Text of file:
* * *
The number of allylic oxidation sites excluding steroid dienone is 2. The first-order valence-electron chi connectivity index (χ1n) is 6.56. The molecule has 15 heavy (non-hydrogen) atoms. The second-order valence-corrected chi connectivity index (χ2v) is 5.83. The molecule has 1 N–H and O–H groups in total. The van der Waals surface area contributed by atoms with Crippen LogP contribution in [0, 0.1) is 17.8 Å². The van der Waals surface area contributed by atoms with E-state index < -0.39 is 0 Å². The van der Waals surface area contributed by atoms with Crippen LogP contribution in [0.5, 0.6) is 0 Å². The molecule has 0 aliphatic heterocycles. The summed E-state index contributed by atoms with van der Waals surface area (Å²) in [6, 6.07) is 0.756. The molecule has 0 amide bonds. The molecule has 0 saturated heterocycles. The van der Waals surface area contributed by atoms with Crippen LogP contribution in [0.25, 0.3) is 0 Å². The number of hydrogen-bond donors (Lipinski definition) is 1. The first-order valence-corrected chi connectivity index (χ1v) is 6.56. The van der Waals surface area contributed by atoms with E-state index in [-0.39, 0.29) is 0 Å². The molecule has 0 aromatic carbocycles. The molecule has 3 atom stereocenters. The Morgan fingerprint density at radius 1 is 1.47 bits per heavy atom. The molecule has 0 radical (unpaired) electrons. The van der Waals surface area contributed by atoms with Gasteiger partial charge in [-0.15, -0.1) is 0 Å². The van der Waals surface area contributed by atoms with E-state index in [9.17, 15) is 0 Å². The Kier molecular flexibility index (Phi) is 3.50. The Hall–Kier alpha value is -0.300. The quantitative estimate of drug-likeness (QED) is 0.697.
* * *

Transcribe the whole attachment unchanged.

The number of allylic oxidation sites excluding steroid dienone is 2. The first-order valence-electron chi connectivity index (χ1n) is 6.56. The molecule has 15 heavy (non-hydrogen) atoms. The second-order valence-corrected chi connectivity index (χ2v) is 5.83. The molecule has 1 N–H and O–H groups in total. The van der Waals surface area contributed by atoms with Crippen LogP contribution in [0, 0.1) is 17.8 Å². The van der Waals surface area contributed by atoms with E-state index < -0.39 is 0 Å². The van der Waals surface area contributed by atoms with Crippen LogP contribution in [0.5, 0.6) is 0 Å². The molecule has 0 aliphatic heterocycles. The summed E-state index contributed by atoms with van der Waals surface area (Å²) in [6, 6.07) is 0.756. The molecule has 0 amide bonds. The molecule has 0 saturated heterocycles. The van der Waals surface area contributed by atoms with Crippen LogP contribution in [0.25, 0.3) is 0 Å². The number of hydrogen-bond donors (Lipinski definition) is 1. The first-order valence-corrected chi connectivity index (χ1v) is 6.56. The van der Waals surface area contributed by atoms with E-state index in [-0.39, 0.29) is 0 Å². The molecule has 0 aromatic carbocycles. The molecule has 3 atom stereocenters. The Morgan fingerprint density at radius 1 is 1.47 bits per heavy atom. The molecule has 0 radical (unpaired) electrons. The van der Waals surface area contributed by atoms with Gasteiger partial charge in [-0.15, -0.1) is 0 Å². The van der Waals surface area contributed by atoms with E-state index in [9.17, 15) is 0 Å². The Kier molecular flexibility index (Phi) is 3.50. The Hall–Kier alpha value is -0.300. The quantitative estimate of drug-likeness (QED) is 0.697.